TAMPA — The Bucs enter their tenth day of training camp today, and the team’s first real test comes at the end of the week: A preseason opener on Friday night at Pittsburg.
We’ve seen a lot already. Here are some early impressions from Bucs training camp.
It all starts with Jameis
Jameis Winston is the team’s biggest X-factor. If he cuts down on turnovers, the Bucs will have a better chance to win. The coaching staff consistently emphasizes making better decisions fast, showing a willingness to checkdown or throw the ball away instead of unleashing those “high hot ones” that lead to trouble. Overall, Winston’s camp has been promising. Every interception he throws will be scrutinized, but the coaches have always planned to allow Winston to make mistakes early and have him learn from them, and he appears to be doing that. There’s no question he still possesses chemistry with his receiving corps. His early play in the red zone during practice indicates the Bucs should be able to improve there. And you have to believe that practicing against Todd Bowles’ complex defense will help Winston.
Biggest reason to be optimistic
The Bucs secondary is young and energetic. Cornerback Vernon Hargreaves, the graybeard of the position at the age of 25, might be having the best camp of Bucs players. Second-year cornerback Carlton Davis has been strong, and rookies Sean Murphy-Bunting and Jamel Dean found important supporting roles quickly. Fellow rookie Mike Edwards appears to be playing beyond his years at safety. This group displays a level of confidence and ball-hawking skills that past groups lacked. They’ve been fun to watch, and maybe, just maybe, they can bring some much-needed swagger to the Bucs defense.
Biggest cause for concern
Offensive line depth was a concern, and we’ve seen nothing to change that thought. In fact, after seeing the reserves filling in on the first unit with starters Donovan Smith, Demar Dotson and Caleb Benenoch missing some practices, we feel worse about the line, particularly at the tackle position. If the Bucs have any injuries here , they could be in trouble. Keep an eye on starting right guard Alex Cappa, who played sparingly as a rookie, to see whether he’s improved his pass blocking.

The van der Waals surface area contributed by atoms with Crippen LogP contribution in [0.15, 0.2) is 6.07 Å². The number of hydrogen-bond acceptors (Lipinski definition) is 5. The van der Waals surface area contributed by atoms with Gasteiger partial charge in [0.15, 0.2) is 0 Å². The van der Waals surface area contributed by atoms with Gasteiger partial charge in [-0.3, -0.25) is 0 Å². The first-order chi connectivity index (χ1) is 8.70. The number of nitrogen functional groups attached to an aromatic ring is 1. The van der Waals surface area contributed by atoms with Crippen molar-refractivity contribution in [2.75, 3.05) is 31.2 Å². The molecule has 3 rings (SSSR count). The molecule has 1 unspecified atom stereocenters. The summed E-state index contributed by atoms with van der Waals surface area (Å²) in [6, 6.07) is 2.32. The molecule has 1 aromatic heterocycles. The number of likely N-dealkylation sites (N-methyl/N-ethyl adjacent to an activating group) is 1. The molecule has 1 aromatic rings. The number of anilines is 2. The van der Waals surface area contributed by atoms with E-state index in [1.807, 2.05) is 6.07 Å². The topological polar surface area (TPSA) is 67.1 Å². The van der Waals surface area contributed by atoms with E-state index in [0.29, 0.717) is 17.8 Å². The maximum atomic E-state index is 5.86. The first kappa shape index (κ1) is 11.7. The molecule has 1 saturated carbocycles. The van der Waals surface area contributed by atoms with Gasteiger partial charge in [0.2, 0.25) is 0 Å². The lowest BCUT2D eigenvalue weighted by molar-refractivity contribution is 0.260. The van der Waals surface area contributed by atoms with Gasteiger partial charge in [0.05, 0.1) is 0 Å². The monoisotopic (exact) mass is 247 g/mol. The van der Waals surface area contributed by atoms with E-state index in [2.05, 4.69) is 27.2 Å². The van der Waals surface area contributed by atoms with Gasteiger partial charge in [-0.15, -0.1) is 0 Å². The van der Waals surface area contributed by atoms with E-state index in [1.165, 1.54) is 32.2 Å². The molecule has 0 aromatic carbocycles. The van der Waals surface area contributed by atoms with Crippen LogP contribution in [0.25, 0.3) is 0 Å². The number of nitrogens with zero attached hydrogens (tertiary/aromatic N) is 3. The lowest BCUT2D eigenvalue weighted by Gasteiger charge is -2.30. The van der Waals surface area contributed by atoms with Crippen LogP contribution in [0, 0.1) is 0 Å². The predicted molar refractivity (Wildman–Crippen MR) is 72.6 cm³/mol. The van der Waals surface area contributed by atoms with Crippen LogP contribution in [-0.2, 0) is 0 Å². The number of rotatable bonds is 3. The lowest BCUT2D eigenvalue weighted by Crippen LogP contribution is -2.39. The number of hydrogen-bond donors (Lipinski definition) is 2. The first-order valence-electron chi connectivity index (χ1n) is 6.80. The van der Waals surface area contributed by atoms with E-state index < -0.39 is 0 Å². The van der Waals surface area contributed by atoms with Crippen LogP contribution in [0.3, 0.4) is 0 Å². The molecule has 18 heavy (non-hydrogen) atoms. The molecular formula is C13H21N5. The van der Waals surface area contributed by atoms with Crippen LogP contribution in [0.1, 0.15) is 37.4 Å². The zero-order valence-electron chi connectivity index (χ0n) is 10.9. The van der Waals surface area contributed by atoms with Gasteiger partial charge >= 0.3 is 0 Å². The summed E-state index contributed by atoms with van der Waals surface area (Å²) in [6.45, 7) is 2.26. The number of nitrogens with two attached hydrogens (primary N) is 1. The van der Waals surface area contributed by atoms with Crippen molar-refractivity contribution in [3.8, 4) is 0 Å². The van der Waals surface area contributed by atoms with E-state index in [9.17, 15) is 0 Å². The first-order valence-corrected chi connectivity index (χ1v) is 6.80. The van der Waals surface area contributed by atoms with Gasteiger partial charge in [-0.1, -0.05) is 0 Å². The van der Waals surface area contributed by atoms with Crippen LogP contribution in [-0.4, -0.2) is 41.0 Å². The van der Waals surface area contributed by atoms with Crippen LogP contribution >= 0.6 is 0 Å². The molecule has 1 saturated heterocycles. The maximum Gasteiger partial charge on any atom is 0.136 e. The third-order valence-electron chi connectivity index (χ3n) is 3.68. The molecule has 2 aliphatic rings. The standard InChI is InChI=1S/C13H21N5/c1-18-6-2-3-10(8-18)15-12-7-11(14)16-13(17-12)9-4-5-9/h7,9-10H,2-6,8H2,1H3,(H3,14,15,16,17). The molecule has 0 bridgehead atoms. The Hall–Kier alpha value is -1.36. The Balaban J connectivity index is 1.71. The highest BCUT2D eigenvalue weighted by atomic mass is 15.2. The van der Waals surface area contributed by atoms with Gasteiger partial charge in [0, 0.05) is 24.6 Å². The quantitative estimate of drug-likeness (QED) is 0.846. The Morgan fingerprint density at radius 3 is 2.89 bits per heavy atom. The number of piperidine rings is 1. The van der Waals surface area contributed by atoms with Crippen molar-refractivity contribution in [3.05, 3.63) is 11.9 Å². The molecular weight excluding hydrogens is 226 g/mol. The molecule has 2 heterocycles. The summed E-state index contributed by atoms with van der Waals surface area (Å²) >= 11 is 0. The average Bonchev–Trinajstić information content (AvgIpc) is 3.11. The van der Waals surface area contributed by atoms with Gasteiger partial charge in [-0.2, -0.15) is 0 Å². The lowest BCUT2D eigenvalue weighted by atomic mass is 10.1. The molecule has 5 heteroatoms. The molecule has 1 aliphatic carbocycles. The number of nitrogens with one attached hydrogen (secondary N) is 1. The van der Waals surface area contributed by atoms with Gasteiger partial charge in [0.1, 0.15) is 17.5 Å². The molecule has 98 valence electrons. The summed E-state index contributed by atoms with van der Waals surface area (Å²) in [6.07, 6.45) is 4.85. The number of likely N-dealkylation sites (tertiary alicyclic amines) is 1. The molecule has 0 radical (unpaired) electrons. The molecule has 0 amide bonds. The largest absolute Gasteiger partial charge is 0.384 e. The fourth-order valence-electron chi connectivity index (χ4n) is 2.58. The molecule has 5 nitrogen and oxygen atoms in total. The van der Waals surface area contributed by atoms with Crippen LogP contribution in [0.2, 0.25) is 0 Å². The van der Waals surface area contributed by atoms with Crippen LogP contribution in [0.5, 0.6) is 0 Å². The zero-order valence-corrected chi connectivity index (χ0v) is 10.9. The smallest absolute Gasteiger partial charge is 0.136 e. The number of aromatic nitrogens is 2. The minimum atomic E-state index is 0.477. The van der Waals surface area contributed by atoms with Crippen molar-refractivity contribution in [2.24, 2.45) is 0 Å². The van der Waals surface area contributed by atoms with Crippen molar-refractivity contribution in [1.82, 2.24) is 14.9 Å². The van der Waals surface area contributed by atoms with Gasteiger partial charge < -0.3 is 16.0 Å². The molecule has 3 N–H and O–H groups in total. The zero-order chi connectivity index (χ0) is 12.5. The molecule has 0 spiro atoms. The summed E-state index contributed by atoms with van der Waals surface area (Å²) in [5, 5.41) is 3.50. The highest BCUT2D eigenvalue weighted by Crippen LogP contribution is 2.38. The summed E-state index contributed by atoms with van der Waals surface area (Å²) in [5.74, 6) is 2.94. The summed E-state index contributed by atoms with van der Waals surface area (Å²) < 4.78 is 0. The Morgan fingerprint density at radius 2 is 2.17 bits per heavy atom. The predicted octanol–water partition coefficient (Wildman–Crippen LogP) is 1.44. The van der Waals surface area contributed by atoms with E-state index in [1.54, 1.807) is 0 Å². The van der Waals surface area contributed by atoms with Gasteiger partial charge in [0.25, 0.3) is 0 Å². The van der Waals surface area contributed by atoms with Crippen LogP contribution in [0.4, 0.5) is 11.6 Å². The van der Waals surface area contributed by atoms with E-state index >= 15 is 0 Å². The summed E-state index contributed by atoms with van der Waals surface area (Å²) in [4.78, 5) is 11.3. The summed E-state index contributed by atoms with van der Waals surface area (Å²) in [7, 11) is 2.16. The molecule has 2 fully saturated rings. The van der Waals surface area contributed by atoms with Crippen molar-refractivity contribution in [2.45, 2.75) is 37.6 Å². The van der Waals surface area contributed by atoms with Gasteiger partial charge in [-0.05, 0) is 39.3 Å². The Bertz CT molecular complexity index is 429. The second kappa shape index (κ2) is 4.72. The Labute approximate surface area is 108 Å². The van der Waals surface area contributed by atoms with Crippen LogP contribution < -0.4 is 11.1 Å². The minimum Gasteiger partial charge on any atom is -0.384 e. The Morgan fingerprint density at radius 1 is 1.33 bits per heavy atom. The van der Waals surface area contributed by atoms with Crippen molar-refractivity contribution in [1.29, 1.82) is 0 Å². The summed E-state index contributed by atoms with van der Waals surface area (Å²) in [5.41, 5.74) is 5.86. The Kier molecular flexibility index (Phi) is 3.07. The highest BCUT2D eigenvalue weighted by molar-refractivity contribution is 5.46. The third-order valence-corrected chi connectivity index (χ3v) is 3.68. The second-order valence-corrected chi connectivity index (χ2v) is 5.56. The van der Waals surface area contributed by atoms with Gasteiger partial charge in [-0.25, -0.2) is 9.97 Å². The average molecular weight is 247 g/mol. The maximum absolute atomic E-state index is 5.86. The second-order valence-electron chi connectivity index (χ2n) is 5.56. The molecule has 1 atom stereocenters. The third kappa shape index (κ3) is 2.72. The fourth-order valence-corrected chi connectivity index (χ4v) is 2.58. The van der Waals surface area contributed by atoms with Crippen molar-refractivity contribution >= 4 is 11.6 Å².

Who we’re looking forward to seeing
The Bucs rave about second-year running back Ronald Jones, and he’s had a good camp. He’s shown a lot of power running between the tackles after bulking up in the offseason, and two of the loudest collisions of camp have been with Jones carrying the ball. He will have the opportunity to play a lot this preseason, and he has to put up numbers if he’s to threaten starter Peyton Barber’s playing time. Also, it’s easy to overlook what receiver Breshad Perriman has done this camp. He’s been a reliable target who can either gain big yards with the deep ball or yards after the catch. We’re also looking forward to seeing speedster Scotty Miller show what he can do in games.
The dark horses
Every camp, a few players emerge from obscurity, and this year’s dark horses are interesting ones. Dare Ogunbowale is competing with undrafted free agent Bruce Anderson (Newsome High) for the fourth running back spot, and Ogunbowale appears to be leading. He’s drawn his share of second team reps and he’s impressed Bruce Arians’ staff with his strong running and pass-catching ability. The Bucs also already know that Ogonbuwale, who played two games last season, can contribute on special teams (he averaged 19.6 yards per kickoff return), which is the biggest way to earn one of the last roster spots. And keep watching out for undrafted rookie safety D’Cota Dixon, who the coaches also love. Dixon has a nose for the ball and is a good tackler, and is standing out by quickly grasping the team’s new defense.
The No. 1 pick
Bucs inside linebacker Devin White has lived up to the hype. This kid is exciting to watch. He’s always around the ball, and his speed and playmaking ability is as advertised. One thing we’ve taken note of is that he’s done a solo job covering the bigger tight ends out of the backfield. And it’s clear that the Bucs veterans have allowed the 22-year-old rookie, who will be tasked with relaying the play calls, to lead while also trying to ease his adjustment to the NFL. One veteran said recently that White has such a magnetic personality that you just want to help him succeed in every way.
The kicking game
This battle will be decided by who performs better in preseason games. Arians said as much following Saturday, but the battle between fifth-round pick Matt Gay and incumbent Cairo Santos has developed into a good one. Take it with a grain of salt that most of their kicks have been indoors, but both kickers are converting kicks at a strong clip, especially from 40 yards and longer, which has been a bugaboo for Bucs kickers. Santos definitely improved his distance from last season, and Gay’s strong leg produces an uncommon “boom” when he strikes the ball. On Saturday, Gay made four kicks of 50 or longer, including a 62-yarder. The fact that the Bucs spent a draft pick on Gay suggests he’s the frontrunner. The good thing is that Gay seems to be level-headed about the challenge, and speaks with a calm confidence.
Contact Eduardo A. Encina at firstname.lastname@example.org. Follow @EddieInTheYard